On FOX, Rev. Jesse Lee Peterson and Mike Gallagher attacked KwanzaaDecember 23, 2004 5:27 PM EST ››› ANDREW SEIFTER
On Hannity & Colmes, Reverend Jesse Lee Peterson and nationally syndicated radio host Mike Gallagher smeared the African American holiday Kwanzaa and attacked its founder. On the December 22 edition of the FOX News program, Peterson declared: "Kwanzaa is a racist, pagan, Marxist holiday" and then claimed that the "so-called seven principles of Kwanzaa are socialist, Marxist, separatist ideas." Peterson attacked Kwanzaa founder Maulana (Ron) Karenga, calling him a "racist" who "want[s] to get rid of God" and saying he committed a felony in the early 1970s and led a movement "fighting against blacks and whites uniting together." Peterson told co-host Alan Colmes that the United States has no need for Kwanzaa because "we are a Christian nation, Alan, and we already believe in Christ." He declared that if "a white man started a white holiday, seven-day white holiday, black folks would be burning down America." Gallagher, who was filling in for co-host Sean Hannity, asserted that Kwanzaa is a "fake holiday" that was meant to "tweak white America back in 1966" and now serves to "secularize the Christmas season." On December 21, the right-wing website WorldNetDaily.com also detailed Peterson's assault on Kwanzaa in an article titled "Black minister: Say 'no' to Kwanzaa."
As Media Matters for America has noted, Kwanzaa is an African American holiday celebrated in African communities around the world. Observed from December 26 through January 1, Kwanzaa is rooted in "the first harvest celebrations of Africa from which it takes its name," according to the official Kwanzaa website.
According to Karenga's official Kwanzaa website, which provides English and Swahili versions of the holiday's core beliefs, the nguzo saba or seven principles of Kwanzaa are umoja (unity), kujichagulia (self-determination), ujima (collective work and responsibility), ujamaa (cooperative economics), nia (purpose), kuumba (creativity), and imani (faith). While Kwanzaa originally incorporated some Marxist elements when it was founded in the 1960s (see the principles of "collective work" and "cooperative economics"), political activist Ameer Barakat (formerly LeRoi Jones) noted that "Kwanzaa has survived [out of all the political and cultural inventions of the '60s] because it's the most easily transformed into commerce," as the Washington Post reported on December 30, 1995. Even right-wing website FrontPageMag.com columnist Paul Mulshine noted -- while attacking Kwanzaa -- that "the capitalists have taken over" the holiday.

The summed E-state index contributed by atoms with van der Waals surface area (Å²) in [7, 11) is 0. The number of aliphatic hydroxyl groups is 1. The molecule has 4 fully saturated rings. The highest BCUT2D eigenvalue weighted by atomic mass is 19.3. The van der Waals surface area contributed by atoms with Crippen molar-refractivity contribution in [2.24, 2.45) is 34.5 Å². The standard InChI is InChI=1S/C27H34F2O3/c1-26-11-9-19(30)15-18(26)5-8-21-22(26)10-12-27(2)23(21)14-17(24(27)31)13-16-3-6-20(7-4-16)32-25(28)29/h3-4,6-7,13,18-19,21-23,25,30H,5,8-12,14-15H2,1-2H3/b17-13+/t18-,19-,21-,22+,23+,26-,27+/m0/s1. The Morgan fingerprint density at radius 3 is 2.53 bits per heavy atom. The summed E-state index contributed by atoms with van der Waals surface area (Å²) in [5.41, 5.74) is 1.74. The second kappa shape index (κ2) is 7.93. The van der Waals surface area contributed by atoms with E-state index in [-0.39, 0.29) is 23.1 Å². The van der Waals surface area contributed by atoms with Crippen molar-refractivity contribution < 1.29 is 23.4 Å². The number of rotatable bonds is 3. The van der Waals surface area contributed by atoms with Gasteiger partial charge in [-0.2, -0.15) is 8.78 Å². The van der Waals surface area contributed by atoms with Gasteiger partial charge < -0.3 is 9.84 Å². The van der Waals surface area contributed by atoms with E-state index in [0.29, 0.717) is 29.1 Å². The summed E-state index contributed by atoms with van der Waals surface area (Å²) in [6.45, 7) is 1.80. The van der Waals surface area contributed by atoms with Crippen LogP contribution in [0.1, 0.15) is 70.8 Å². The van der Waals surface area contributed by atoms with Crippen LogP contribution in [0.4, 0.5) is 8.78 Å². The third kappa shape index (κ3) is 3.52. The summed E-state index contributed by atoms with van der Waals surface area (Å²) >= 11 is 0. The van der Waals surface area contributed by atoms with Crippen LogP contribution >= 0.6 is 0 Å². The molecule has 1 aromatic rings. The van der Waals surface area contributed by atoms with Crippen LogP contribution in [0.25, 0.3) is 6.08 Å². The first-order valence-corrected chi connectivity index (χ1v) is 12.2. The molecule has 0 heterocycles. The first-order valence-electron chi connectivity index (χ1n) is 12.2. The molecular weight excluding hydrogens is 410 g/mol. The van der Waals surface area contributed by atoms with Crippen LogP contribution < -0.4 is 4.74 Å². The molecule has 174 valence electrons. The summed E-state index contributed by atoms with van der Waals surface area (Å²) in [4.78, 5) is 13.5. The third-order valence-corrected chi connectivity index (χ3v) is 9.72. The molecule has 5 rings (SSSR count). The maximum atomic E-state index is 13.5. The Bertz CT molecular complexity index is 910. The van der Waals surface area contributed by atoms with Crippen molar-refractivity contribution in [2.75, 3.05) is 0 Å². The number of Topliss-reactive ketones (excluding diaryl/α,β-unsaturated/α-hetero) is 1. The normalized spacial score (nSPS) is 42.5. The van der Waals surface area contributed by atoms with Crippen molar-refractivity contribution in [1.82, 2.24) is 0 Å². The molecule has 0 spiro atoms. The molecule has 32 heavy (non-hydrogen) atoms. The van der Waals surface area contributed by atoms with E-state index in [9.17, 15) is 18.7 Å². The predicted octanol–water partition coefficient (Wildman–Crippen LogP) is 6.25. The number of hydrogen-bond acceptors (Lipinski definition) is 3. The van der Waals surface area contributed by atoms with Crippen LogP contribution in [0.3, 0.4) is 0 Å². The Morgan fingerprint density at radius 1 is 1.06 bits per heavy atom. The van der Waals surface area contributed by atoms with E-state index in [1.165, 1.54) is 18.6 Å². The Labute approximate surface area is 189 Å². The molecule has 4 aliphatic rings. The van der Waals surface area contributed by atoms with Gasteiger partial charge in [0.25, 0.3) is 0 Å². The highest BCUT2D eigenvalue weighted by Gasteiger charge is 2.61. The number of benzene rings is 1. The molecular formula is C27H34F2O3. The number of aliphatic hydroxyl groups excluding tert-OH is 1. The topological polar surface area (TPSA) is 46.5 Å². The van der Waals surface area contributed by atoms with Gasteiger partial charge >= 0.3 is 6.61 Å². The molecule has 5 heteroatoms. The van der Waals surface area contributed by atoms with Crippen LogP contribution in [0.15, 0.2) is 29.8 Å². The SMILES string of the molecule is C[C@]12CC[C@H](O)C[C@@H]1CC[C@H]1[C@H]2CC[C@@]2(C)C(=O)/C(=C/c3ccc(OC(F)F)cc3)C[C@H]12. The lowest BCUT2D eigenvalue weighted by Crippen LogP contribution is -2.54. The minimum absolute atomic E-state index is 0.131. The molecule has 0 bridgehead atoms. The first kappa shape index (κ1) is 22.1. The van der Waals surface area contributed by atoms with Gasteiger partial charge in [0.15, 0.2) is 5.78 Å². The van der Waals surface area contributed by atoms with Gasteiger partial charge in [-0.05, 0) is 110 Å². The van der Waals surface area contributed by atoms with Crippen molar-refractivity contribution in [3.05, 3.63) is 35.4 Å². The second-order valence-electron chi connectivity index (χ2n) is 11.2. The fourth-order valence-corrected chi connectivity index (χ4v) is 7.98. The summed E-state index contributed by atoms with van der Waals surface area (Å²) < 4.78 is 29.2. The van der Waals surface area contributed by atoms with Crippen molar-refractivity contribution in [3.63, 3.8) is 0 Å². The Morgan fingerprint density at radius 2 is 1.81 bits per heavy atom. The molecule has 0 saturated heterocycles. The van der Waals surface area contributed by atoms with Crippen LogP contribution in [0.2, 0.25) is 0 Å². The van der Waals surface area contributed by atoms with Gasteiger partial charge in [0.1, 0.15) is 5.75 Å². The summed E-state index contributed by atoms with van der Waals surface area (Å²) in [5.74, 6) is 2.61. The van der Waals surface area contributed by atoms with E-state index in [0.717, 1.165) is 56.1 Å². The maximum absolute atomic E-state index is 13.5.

Right-wing pundits have often targeted Kwanzaa. As Media Matters has documented, Reverend Pat Robertson asserted on December 6 that "Kwanzaa is an absolute fraud." Right-wing pundit Ann Coulter, nationally syndicated radio host Michael Savage, and founder, editor and chief executive officer of WorldNetDaily Joseph P. Farah have also attacked Kwanzaa.
Conservatives, including Peterson, commonly attack founder Karenga, a professor and chair of the black studies department at California State University, Long Beach, as a way to discredit Kwanzaa. Newsday noted on December 28, 2002 that Karenga, the "leader of a Los Angeles-based militant cultural organization called US," served four years in prison, from 1971-75, after being "convicted in the beating of a female US member." Newsday also reported that members of US "confronted and shot Black Panthers John Huggins and Alprentice 'Bunchy' Carter at Campbell Hall." According to a December 30, 1995, Washington Post article, "the FBI manipulated some of his followers in an attempt to 'neutralize' the Black Panthers."
Karenga hosted the 1984 conference that spawned the Association for the Study of Classical African Civilizations, and in 1995 he wrote the mission statement for the Million Man March. Newsday noted that despite his troublesome past, "A network of black scholars now view Karenga as an icon who gave the world a cultural gift [Kwanzaa] that ranks with jazz."
Some African American scholars have remarked on efforts to use Karenga's past as a way to discredit the holiday. The Post quoted Howard University Moorland-Spingarn Research Center director Tom Battle, who said, "Most people don't connect Kwanzaa in any way to Karenga." Francille Wilson, a professor of Afro-American studies at the University of Maryland said Kwanzaa has "become bigger than Karenga."